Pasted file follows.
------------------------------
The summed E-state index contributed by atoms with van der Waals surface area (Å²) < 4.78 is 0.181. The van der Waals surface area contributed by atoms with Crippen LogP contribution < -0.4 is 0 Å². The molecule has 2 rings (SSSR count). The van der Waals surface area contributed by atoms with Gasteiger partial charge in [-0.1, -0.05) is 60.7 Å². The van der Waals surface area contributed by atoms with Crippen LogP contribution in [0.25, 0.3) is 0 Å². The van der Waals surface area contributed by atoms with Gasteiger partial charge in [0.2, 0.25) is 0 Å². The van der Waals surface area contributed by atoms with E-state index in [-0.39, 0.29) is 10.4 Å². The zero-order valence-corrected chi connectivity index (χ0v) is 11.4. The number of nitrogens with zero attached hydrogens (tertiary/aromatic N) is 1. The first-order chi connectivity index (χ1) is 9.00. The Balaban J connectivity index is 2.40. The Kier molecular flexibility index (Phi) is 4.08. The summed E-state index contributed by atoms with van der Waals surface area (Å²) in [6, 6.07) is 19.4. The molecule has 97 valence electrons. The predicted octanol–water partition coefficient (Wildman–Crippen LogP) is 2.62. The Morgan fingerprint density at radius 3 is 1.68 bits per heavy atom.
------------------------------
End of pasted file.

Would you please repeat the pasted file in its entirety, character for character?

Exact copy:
The summed E-state index contributed by atoms with van der Waals surface area (Å²) < 4.78 is 0.181. The van der Waals surface area contributed by atoms with Crippen LogP contribution < -0.4 is 0 Å². The molecule has 2 rings (SSSR count). The van der Waals surface area contributed by atoms with Gasteiger partial charge in [-0.1, -0.05) is 60.7 Å². The van der Waals surface area contributed by atoms with Crippen LogP contribution in [0.25, 0.3) is 0 Å². The van der Waals surface area contributed by atoms with Gasteiger partial charge in [0.2, 0.25) is 0 Å². The van der Waals surface area contributed by atoms with E-state index in [-0.39, 0.29) is 10.4 Å². The zero-order valence-corrected chi connectivity index (χ0v) is 11.4. The number of nitrogens with zero attached hydrogens (tertiary/aromatic N) is 1. The first-order chi connectivity index (χ1) is 9.00. The Balaban J connectivity index is 2.40. The Kier molecular flexibility index (Phi) is 4.08. The summed E-state index contributed by atoms with van der Waals surface area (Å²) in [6, 6.07) is 19.4. The molecule has 97 valence electrons. The predicted octanol–water partition coefficient (Wildman–Crippen LogP) is 2.62. The Morgan fingerprint density at radius 3 is 1.68 bits per heavy atom.